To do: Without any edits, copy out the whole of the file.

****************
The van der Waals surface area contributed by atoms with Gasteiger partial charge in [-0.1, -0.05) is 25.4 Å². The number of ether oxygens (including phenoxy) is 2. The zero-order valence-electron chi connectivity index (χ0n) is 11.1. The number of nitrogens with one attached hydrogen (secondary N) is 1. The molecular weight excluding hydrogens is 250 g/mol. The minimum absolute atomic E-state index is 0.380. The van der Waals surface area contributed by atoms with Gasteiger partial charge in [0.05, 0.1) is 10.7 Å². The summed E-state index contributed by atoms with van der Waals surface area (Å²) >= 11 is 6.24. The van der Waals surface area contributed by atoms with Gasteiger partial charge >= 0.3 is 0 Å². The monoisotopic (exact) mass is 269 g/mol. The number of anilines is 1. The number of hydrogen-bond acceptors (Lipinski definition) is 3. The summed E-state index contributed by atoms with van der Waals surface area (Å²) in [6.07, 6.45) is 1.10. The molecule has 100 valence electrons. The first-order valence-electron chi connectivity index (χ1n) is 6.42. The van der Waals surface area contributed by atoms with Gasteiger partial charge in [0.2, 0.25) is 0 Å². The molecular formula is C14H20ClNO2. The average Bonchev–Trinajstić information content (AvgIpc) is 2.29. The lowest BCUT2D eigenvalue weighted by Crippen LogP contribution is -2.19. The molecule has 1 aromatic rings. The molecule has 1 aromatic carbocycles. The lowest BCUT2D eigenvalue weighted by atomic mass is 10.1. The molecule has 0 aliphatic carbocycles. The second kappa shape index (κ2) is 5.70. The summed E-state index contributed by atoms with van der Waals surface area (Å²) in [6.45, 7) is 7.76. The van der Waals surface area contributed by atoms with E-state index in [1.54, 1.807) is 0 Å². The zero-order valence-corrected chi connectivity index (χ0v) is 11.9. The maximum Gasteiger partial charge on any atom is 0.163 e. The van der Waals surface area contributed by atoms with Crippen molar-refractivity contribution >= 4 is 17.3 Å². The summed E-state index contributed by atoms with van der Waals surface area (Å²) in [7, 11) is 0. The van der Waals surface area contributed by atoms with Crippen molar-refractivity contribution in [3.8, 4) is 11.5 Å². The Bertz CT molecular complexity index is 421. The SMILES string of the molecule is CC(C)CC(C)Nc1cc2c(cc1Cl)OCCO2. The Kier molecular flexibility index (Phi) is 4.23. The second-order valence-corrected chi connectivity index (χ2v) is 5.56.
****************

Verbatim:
The van der Waals surface area contributed by atoms with Gasteiger partial charge in [-0.1, -0.05) is 25.4 Å². The number of ether oxygens (including phenoxy) is 2. The zero-order valence-electron chi connectivity index (χ0n) is 11.1. The number of nitrogens with one attached hydrogen (secondary N) is 1. The molecular weight excluding hydrogens is 250 g/mol. The minimum absolute atomic E-state index is 0.380. The van der Waals surface area contributed by atoms with Gasteiger partial charge in [0.05, 0.1) is 10.7 Å². The summed E-state index contributed by atoms with van der Waals surface area (Å²) >= 11 is 6.24. The van der Waals surface area contributed by atoms with Gasteiger partial charge >= 0.3 is 0 Å². The monoisotopic (exact) mass is 269 g/mol. The number of anilines is 1. The number of hydrogen-bond acceptors (Lipinski definition) is 3. The summed E-state index contributed by atoms with van der Waals surface area (Å²) in [6.07, 6.45) is 1.10. The molecule has 100 valence electrons. The first-order valence-electron chi connectivity index (χ1n) is 6.42. The van der Waals surface area contributed by atoms with Gasteiger partial charge in [0.2, 0.25) is 0 Å². The molecular formula is C14H20ClNO2. The average Bonchev–Trinajstić information content (AvgIpc) is 2.29. The lowest BCUT2D eigenvalue weighted by Crippen LogP contribution is -2.19. The molecule has 1 aromatic rings. The molecule has 1 aromatic carbocycles. The lowest BCUT2D eigenvalue weighted by atomic mass is 10.1. The molecule has 0 aliphatic carbocycles. The second kappa shape index (κ2) is 5.70. The summed E-state index contributed by atoms with van der Waals surface area (Å²) in [6.45, 7) is 7.76. The van der Waals surface area contributed by atoms with E-state index in [1.54, 1.807) is 0 Å². The zero-order valence-corrected chi connectivity index (χ0v) is 11.9. The maximum Gasteiger partial charge on any atom is 0.163 e. The van der Waals surface area contributed by atoms with Crippen molar-refractivity contribution >= 4 is 17.3 Å². The summed E-state index contributed by atoms with van der Waals surface area (Å²) in [7, 11) is 0. The van der Waals surface area contributed by atoms with Crippen molar-refractivity contribution in [3.8, 4) is 11.5 Å². The Bertz CT molecular complexity index is 421. The SMILES string of the molecule is CC(C)CC(C)Nc1cc2c(cc1Cl)OCCO2. The Kier molecular flexibility index (Phi) is 4.23. The second-order valence-corrected chi connectivity index (χ2v) is 5.56.